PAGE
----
You may not necessarily want to close a credit card account opened by Wells Fargo without your knowledge. Shutting it down may seem like a no-brainer. But by doing so, you could lower the amount of credit available to you. That could increase the ratio of your credit card balances to your overall credit limits—which may cause your credit score to drop. "If you have a credit card on your credit report that has no balance and a large, unused credit limit, that’s very likely going to help your score," says Ulzheimer.

To keep your credit score in healthy territory, always try to hold your credit card balances to no more than 20% to 30% of your credit limits. Leaving an unused credit card account open may be your best bet as long as it’s not racking up annual fees or other charges.

In some instances, the Wells Fargo employees—given incentives in the form of bonuses that they could earn for meeting sales targets—moved money from customers’ original bank accounts to the new, unauthorized accounts. If the balances of the original accounts weren’t high enough to cover the transfers, they triggered overdraft or insufficient-funds fees.

In other cases, unauthorized credit card applications that the bank approved left customers with cards that incurred annual fees, interest charges or other fees. Some customers also had debit cards and PINs activated in their names or were enrolled in online banking without their knowledge. That's what you need to look for—and act upon.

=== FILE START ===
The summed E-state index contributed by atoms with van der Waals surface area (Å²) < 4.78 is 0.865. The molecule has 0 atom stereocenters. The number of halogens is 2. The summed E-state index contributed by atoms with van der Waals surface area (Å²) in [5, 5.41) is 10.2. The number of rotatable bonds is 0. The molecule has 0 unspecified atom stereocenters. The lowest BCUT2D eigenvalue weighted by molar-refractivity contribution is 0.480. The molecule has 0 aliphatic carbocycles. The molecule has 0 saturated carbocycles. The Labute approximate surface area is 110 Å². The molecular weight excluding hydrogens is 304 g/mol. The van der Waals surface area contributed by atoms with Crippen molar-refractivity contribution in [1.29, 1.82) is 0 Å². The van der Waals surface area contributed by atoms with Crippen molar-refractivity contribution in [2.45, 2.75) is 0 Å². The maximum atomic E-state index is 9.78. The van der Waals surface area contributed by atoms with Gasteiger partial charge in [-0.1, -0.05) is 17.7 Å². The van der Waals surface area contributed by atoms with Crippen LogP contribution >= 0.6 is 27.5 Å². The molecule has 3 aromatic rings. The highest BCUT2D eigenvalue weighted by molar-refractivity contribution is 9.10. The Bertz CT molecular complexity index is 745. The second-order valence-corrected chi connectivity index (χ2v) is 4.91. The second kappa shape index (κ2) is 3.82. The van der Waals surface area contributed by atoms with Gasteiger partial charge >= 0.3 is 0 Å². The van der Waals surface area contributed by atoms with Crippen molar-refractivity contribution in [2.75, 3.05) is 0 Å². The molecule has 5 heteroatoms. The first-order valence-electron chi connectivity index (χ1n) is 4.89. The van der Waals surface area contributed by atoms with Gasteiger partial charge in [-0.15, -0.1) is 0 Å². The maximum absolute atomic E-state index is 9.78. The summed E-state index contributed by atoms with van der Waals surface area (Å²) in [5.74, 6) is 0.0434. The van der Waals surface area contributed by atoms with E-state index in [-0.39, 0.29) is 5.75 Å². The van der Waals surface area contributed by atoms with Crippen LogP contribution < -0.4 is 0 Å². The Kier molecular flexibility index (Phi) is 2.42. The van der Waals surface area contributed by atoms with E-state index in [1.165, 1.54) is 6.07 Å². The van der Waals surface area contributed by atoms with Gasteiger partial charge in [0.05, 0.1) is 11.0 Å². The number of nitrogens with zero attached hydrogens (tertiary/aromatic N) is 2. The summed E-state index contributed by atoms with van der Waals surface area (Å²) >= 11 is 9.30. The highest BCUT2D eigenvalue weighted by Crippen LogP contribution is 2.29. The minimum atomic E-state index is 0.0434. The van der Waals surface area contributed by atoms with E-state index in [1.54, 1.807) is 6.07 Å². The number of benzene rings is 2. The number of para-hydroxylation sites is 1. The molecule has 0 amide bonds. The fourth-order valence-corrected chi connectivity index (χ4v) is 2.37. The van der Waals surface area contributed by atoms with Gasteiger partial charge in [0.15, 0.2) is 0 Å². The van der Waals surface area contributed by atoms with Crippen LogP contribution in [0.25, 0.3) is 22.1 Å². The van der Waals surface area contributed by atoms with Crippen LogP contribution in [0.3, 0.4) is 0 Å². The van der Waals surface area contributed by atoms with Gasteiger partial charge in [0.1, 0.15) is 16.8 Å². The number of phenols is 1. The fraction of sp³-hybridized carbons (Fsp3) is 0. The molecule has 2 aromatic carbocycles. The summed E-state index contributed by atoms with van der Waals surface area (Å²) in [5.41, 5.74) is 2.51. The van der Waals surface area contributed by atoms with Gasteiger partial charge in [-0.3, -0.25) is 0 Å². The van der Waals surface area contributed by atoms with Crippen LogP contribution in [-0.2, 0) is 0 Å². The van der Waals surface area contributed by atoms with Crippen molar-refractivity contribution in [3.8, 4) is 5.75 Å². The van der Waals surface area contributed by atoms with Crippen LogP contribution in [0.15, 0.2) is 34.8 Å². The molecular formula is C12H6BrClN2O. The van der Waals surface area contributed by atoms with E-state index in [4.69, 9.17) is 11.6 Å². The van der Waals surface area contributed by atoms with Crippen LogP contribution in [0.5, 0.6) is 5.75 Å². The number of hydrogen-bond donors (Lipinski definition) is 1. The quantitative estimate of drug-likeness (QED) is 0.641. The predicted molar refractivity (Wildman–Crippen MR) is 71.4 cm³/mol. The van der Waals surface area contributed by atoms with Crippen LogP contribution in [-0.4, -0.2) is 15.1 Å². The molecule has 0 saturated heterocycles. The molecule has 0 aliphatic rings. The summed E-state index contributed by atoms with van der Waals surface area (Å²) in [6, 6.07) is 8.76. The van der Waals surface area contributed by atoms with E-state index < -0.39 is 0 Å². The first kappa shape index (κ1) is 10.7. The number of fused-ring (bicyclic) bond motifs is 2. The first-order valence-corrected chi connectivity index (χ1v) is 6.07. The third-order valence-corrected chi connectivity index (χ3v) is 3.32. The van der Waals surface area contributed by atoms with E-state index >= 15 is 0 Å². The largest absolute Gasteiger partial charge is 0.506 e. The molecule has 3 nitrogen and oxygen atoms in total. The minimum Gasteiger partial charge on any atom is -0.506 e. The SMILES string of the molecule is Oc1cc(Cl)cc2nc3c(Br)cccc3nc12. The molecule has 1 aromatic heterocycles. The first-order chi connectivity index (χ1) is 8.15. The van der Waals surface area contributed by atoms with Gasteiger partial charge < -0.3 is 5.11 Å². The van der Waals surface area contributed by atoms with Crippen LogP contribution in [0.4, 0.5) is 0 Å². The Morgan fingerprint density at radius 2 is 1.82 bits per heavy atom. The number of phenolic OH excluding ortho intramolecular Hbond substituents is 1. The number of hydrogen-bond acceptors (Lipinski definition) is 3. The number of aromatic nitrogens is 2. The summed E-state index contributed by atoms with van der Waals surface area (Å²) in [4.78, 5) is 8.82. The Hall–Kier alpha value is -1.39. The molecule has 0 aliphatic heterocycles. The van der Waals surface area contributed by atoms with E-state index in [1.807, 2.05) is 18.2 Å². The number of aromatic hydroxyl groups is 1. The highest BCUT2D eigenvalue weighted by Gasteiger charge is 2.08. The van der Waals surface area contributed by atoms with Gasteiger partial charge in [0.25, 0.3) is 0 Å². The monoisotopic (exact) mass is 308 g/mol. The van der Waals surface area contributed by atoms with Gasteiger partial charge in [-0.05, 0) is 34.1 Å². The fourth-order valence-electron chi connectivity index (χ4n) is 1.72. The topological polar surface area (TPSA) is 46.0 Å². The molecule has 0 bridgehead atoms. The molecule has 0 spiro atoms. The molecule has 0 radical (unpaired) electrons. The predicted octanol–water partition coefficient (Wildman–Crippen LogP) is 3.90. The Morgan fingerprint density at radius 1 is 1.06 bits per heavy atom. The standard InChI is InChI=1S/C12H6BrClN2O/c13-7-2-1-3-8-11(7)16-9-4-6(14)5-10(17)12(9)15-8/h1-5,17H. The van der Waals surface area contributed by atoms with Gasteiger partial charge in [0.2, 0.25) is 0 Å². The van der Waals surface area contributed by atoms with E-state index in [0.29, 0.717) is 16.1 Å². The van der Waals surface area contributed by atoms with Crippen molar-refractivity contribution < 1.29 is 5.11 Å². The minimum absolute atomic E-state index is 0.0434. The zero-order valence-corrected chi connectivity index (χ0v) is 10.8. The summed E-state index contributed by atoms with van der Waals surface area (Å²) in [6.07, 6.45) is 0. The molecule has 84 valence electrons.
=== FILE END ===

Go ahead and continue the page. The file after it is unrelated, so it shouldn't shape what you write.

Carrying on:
Most Popular

Is the Stock Market a House of Cards?
investing

Is the Stock Market a House of Cards?

The stock market volatility we’ve been experiencing and the apparent disconnect with the broader economy have some investors wondering just that. But …
October 12, 2020
Stock Market Holidays in 2020
Markets

Stock Market Holidays in 2020

Is the stock market open today? Take a look at which days the NYSE, Nasdaq and bond markets take off in 2020.
October 12, 2020
10 Worst Things to Keep in Your Wallet
Scams

10 Worst Things to Keep in Your Wallet

Storing your passport book or card, a spare key, or any of these other important items in your wallet leaves you open to identity theft -- or worse.
October 9, 2020

Recommended

High-Tech Aids for Aging in Place
Caregiving

High-Tech Aids for Aging in Place

Apple Watch and other technology provides fast feedback, comfort for older users, and a powerful assist for caregivers.
October 1, 2020
Lending Money to a Friend in Need
Coronavirus and Your Money

Lending Money to a Friend in Need

If you lend money to a friend who has fallen on hard times, don't count on getting it back.
September 29, 2020
10 Things You'll Spend More on in Retirement
retirement

10 Things You'll Spend More on in Retirement

From reading materials to debt, the demands on your savings during your golden years might surprise you.
September 16, 2020
How to Catch a Rock-Bottom Rate
Buying & Leasing a Car

How to Catch a Rock-Bottom Rate

Rates on everything from home mortgages to car loans are at record lows. We’ll tell you how to qualify for the best rates.
August 27, 2020